Despite its phenomenal success since its inception in the early nineteen-nineties, the evidence-based medicine movement has not succeeded in shaking off an epistemological critique derived from the experiential or tacit dimensions of clinical reasoning about particular individuals. This critique claims that the evidence-based medicine model does not take account of tacit knowing as developed by the philosopher Michael Polanyi. However, the epistemology of evidence-based medicine is premised on the elimination of the tacit dimension from clinical judgment. This is demonstrated through (...)
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  • The Mechanistic and Normative Structure of Agency.Jason Winning - 2019 - Dissertation, University of California San Diego
    I develop an interdisciplinary framework for understanding the nature of agents and agency that is compatible with recent developments in the metaphysics of science and that also does justice to the mechanistic and normative characteristics of agents and agency as they are understood in moral philosophy, social psychology, neuroscience, robotics, and economics. The framework I develop is internal perspectivalist. That is to say, it counts agents as real in a perspective-dependent way, but not in a way that depends on an (...)
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  • How Acts of Discovery Transform Our Tacit Knowing Powers in Both Scientific and Religious Inquiry.Aaron Milavec - 2006 - Zygon 41 (2):465-486.
    Abstract. In this essay I take Michael Polanyi's analysis of scientific discovery and extend it to encompass fresh encounters with the living God. Given the embodied character of all human knowing, Polanyi challenged objectivism and positivism as untenable. In its place, Polanyi noted that the tacit skills established when a physicist learns to detect radio waves has its counterpart in a Christian's being trained to find God. Once trained, stubborn organismic habits constrain both physicist and believer within a socially approved (...)
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  • The Appropriation of Ideas, Theories, Concepts and Models by Management Practitioners.Laurence Robinson - 2010 - Dissertation, Coventry University
    During the second half of the 20th century there has been both a burgeoning intellectual interest in business and management as a topic and an exponential growth in the formal study of business and management as an academic subject. Indeed by the end of the century it was estimated that worldwide there were 8,000 business schools and more than 13 million students of business and management. In addition, it was estimated that worldwide annual expenditure on university level business and management (...)
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  • How Designers Work - Making Sense of Authentic Cognitive Activities.Henrik Gedenryd - 1998 - Dissertation, Lund University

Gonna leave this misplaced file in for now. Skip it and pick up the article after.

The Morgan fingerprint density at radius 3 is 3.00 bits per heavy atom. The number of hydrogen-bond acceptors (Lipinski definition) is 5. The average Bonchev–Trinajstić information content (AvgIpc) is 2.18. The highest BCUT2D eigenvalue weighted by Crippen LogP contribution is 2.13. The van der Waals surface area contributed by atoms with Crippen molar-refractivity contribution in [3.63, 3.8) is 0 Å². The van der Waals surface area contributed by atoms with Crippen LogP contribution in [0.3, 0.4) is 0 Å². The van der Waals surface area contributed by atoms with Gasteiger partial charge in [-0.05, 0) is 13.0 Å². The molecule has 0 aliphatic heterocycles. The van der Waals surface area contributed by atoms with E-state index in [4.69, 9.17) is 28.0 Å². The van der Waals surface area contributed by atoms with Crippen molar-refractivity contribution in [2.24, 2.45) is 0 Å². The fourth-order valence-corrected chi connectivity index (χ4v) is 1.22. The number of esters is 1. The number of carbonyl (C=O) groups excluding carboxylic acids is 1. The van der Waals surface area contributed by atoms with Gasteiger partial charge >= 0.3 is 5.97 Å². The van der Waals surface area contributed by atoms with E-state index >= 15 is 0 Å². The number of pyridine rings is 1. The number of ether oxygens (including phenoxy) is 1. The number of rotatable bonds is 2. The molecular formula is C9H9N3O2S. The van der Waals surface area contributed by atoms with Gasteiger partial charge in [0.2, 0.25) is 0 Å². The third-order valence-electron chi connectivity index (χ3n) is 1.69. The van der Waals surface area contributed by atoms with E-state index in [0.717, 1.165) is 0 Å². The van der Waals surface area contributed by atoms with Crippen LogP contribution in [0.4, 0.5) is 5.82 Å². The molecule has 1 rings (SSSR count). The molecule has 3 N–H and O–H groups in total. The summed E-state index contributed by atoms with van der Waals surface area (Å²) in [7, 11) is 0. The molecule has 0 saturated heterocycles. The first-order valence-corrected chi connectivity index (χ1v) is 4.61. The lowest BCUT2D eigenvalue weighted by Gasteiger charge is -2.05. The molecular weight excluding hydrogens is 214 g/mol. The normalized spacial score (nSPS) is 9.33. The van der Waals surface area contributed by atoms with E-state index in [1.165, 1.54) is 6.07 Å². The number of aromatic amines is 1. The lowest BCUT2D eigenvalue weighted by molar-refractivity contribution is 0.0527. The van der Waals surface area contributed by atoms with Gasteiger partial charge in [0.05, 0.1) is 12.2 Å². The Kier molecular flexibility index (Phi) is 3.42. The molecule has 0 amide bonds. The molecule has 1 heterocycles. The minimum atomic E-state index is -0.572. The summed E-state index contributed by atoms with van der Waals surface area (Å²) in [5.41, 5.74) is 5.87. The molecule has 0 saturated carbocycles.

In recent years, the growing scientific interest in design has led to great advances in our knowledge of authentic design processes. However, as these findings go counter to the existing theories in both design research and cognitive science, they pose a serious challenge for both disciplines: there is a wide gap between what the existing theories predict and what designers actually do. At the same time, there is a growing movement of research on authentic cognitive activities, which has among other (...)
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  • The Resources, Powers, and Limits of Science. Gauch Jr - unknown
    The powers and limits of science have been identified consistently as an essential aspect of science education by the National Research Council of the National Academies, American Association for the Advancement of Science, and National Science Foundation. Their mainstream position is balanced and sensible, but it has not yet been supported with reasons. A reasoned account of science’s powers and limits must explain and secure the resources needed to support conclusions about physical objects and events. The required three resources are (...)
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  • Philosophy as Conceptual Engineering: Inductive Logic in Rudolf Carnap's Scientific Philosophy.Christopher F. French - 2015 - Dissertation, University of British Columbia
    My dissertation explores the ways in which Rudolf Carnap sought to make philosophy scientific by further developing recent interpretive efforts to explain Carnap’s mature philosophical work as a form of engineering. It does this by looking in detail at his philosophical practice in his most sustained mature project, his work on pure and applied inductive logic. I, first, specify the sort of engineering Carnap is engaged in as involving an engineering design problem and then draw out the complications of design (...)